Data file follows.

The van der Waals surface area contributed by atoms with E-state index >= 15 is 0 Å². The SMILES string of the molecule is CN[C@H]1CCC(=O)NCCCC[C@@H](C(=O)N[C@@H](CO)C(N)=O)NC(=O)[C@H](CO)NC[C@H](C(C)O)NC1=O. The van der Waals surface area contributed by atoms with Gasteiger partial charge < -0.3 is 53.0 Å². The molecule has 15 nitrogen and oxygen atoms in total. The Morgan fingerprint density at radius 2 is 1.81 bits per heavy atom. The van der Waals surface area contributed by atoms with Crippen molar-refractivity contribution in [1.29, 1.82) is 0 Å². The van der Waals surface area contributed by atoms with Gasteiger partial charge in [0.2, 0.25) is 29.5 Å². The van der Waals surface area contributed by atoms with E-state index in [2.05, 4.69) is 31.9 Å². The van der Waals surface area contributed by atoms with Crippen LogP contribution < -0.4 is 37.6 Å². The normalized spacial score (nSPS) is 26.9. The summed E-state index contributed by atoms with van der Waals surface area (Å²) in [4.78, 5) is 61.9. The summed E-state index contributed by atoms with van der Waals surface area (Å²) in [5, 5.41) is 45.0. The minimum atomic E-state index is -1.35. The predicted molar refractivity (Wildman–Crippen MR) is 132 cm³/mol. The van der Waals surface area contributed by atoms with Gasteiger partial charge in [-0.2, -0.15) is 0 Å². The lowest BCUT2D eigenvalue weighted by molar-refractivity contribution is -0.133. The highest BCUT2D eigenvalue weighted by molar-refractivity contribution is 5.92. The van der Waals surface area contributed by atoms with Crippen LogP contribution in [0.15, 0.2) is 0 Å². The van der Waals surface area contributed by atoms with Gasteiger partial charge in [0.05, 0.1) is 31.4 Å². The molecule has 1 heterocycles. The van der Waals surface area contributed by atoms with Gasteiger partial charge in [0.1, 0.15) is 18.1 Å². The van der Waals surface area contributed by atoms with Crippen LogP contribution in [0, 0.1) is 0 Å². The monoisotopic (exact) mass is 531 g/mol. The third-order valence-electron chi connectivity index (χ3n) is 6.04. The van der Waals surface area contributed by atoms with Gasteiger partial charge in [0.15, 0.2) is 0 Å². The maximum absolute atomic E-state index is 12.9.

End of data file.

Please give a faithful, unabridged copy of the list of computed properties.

The van der Waals surface area contributed by atoms with E-state index >= 15 is 0 Å². The SMILES string of the molecule is CN[C@H]1CCC(=O)NCCCC[C@@H](C(=O)N[C@@H](CO)C(N)=O)NC(=O)[C@H](CO)NC[C@H](C(C)O)NC1=O. The van der Waals surface area contributed by atoms with Gasteiger partial charge < -0.3 is 53.0 Å². The molecule has 15 nitrogen and oxygen atoms in total. The Morgan fingerprint density at radius 2 is 1.81 bits per heavy atom. The van der Waals surface area contributed by atoms with Crippen molar-refractivity contribution in [1.29, 1.82) is 0 Å². The van der Waals surface area contributed by atoms with Gasteiger partial charge in [0.2, 0.25) is 29.5 Å². The van der Waals surface area contributed by atoms with E-state index in [2.05, 4.69) is 31.9 Å². The van der Waals surface area contributed by atoms with Crippen LogP contribution < -0.4 is 37.6 Å². The normalized spacial score (nSPS) is 26.9. The summed E-state index contributed by atoms with van der Waals surface area (Å²) in [4.78, 5) is 61.9. The summed E-state index contributed by atoms with van der Waals surface area (Å²) in [5, 5.41) is 45.0. The minimum atomic E-state index is -1.35. The predicted molar refractivity (Wildman–Crippen MR) is 132 cm³/mol. The van der Waals surface area contributed by atoms with Gasteiger partial charge in [-0.2, -0.15) is 0 Å². The lowest BCUT2D eigenvalue weighted by molar-refractivity contribution is -0.133. The highest BCUT2D eigenvalue weighted by molar-refractivity contribution is 5.92. The van der Waals surface area contributed by atoms with Crippen LogP contribution in [0.15, 0.2) is 0 Å². The van der Waals surface area contributed by atoms with Gasteiger partial charge in [0.05, 0.1) is 31.4 Å². The molecule has 1 heterocycles. The van der Waals surface area contributed by atoms with Gasteiger partial charge in [0.1, 0.15) is 18.1 Å². The van der Waals surface area contributed by atoms with Crippen LogP contribution in [0, 0.1) is 0 Å². The monoisotopic (exact) mass is 531 g/mol. The third-order valence-electron chi connectivity index (χ3n) is 6.04. The van der Waals surface area contributed by atoms with Gasteiger partial charge in [0.15, 0.2) is 0 Å². The maximum absolute atomic E-state index is 12.9.